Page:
If you are on the eve of a wedding, we all know there are dozens of things that need to be addressed. Are all the invitations sent out? Is the table seating safe and appropriate? Do we have a set list for the DJ? What about flowers? The photographer? Limos? The list goes on. The last thing any couple would want to think about at this time is the possibility of a divorce. But thinking about the future is important, and none of us know what the future holds.

It is important to recognize prenuptial agreements, also called prenups, do not always have to address things that happen in a divorce, though they often do. One of the most important reasons to consider a prenuptial agreement, is that it allows you and your future spouse to have a complete understanding of each other’s assets and debts. Having such financial transparency is a good first step for any relationship. Prenups can also be used to include how finances are determined during the course of a marriage. This may include who is in charge of the finances for the family, as well as how much money from each spouse’s earnings will be sent to savings accounts, checking accounts, retirement funds or investments and even what money will be allocated for upgrades to the home or how expendable income will be spent.

Prenuptial agreements can also be important in determining how assets from before the marriage are allocated, such as how inheritance is allocated to children from before the marriage. They can also be used to help determine property division, including the division of assets in the event of not only a divorce, but the death of one spouse. Understanding the value of a prenup could help make what could be an uncomfortable discussion easier to bring to the table.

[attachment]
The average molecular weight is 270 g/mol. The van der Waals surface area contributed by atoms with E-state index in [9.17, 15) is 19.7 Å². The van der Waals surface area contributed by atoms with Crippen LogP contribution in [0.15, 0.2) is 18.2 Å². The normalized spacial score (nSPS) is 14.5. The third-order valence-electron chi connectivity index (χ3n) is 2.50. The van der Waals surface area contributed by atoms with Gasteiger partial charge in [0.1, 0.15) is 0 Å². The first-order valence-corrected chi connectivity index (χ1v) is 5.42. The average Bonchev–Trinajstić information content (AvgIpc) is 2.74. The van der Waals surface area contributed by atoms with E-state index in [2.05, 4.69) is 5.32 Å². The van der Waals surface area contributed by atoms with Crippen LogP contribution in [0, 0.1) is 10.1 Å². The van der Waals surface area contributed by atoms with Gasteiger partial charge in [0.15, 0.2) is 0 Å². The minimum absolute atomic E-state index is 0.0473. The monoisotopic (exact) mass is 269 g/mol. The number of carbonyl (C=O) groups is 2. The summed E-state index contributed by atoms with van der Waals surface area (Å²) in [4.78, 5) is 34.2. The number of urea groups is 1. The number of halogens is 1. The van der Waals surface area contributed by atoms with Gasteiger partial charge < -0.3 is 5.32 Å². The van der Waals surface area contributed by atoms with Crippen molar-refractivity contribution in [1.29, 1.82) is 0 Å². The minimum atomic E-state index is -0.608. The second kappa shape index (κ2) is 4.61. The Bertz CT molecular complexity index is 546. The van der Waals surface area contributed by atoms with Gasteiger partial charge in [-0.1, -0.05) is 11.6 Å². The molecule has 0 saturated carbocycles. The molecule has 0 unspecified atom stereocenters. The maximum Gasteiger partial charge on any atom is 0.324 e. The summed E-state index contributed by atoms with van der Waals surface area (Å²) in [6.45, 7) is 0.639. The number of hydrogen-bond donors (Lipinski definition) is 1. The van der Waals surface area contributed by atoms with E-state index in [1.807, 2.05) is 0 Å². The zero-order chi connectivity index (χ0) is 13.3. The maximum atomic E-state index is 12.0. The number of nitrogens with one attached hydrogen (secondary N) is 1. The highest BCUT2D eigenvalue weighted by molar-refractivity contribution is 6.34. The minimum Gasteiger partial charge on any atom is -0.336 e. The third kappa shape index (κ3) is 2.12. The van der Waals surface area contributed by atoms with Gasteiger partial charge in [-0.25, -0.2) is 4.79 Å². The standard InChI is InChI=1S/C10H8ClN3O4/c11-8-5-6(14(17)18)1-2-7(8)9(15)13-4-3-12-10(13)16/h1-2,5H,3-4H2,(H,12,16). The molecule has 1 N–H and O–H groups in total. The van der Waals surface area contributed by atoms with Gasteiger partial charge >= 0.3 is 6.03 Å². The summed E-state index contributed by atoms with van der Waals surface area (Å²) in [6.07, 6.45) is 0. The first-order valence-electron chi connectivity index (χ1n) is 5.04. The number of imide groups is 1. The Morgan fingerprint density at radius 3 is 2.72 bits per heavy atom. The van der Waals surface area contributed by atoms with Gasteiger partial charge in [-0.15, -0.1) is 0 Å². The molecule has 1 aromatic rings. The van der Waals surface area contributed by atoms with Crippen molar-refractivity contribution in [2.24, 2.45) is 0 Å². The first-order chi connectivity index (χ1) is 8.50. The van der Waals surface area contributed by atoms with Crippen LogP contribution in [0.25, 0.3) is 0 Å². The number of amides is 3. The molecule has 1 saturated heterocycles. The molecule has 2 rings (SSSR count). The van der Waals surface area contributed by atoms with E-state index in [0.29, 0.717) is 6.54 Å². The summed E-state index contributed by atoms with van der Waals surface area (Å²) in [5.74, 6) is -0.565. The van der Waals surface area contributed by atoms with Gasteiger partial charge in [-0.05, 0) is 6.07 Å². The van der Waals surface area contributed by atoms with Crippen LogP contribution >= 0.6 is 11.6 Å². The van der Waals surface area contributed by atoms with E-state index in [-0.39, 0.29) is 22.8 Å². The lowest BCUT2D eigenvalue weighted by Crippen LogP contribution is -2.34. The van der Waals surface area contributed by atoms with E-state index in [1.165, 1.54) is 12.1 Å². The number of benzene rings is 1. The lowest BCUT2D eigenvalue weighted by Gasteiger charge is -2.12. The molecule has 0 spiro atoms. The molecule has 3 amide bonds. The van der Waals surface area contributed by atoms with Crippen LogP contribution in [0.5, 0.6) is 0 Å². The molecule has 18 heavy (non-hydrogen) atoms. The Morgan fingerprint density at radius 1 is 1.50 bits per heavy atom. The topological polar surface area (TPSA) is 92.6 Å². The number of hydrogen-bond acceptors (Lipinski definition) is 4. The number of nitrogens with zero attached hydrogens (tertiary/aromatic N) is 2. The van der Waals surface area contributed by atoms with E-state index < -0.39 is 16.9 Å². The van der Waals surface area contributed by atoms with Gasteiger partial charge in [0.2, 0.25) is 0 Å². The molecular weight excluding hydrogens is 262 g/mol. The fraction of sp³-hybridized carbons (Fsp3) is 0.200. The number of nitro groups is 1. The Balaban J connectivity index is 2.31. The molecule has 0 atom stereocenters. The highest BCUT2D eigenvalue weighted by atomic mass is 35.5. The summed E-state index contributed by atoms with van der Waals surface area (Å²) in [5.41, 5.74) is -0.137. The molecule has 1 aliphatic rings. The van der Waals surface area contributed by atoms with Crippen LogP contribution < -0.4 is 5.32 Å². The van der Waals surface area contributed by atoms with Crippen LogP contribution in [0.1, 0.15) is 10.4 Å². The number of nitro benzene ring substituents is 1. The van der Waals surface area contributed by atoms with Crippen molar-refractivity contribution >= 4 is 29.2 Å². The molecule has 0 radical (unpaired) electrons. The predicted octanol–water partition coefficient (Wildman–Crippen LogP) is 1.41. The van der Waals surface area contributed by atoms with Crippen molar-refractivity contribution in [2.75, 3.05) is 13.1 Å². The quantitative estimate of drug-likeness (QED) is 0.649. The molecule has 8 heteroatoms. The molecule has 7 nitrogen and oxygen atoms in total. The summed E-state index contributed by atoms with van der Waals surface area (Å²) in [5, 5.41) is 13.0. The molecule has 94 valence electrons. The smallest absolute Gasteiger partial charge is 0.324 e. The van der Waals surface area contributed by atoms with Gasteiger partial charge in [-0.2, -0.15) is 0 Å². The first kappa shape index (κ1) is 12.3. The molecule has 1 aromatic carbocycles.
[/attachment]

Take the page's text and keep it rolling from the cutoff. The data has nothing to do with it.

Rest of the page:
Creating a prenup does not need to be complicated or difficult, but there are somethings that need to be taken under consideration. There are many laws that vary by state, that may not be included in prenuptial agreements. Including any of these items could mean that not only are the items not valid, but it could invalidate the entire document. With this in mind, it might be in your best interests to speak with a law firm familiar with family law to help you craft your prenup. It could make a big difference.

Source: Brides, “Prenups, Postnups, and Everything In Between,” Jaimie Mackey, May 24, 2017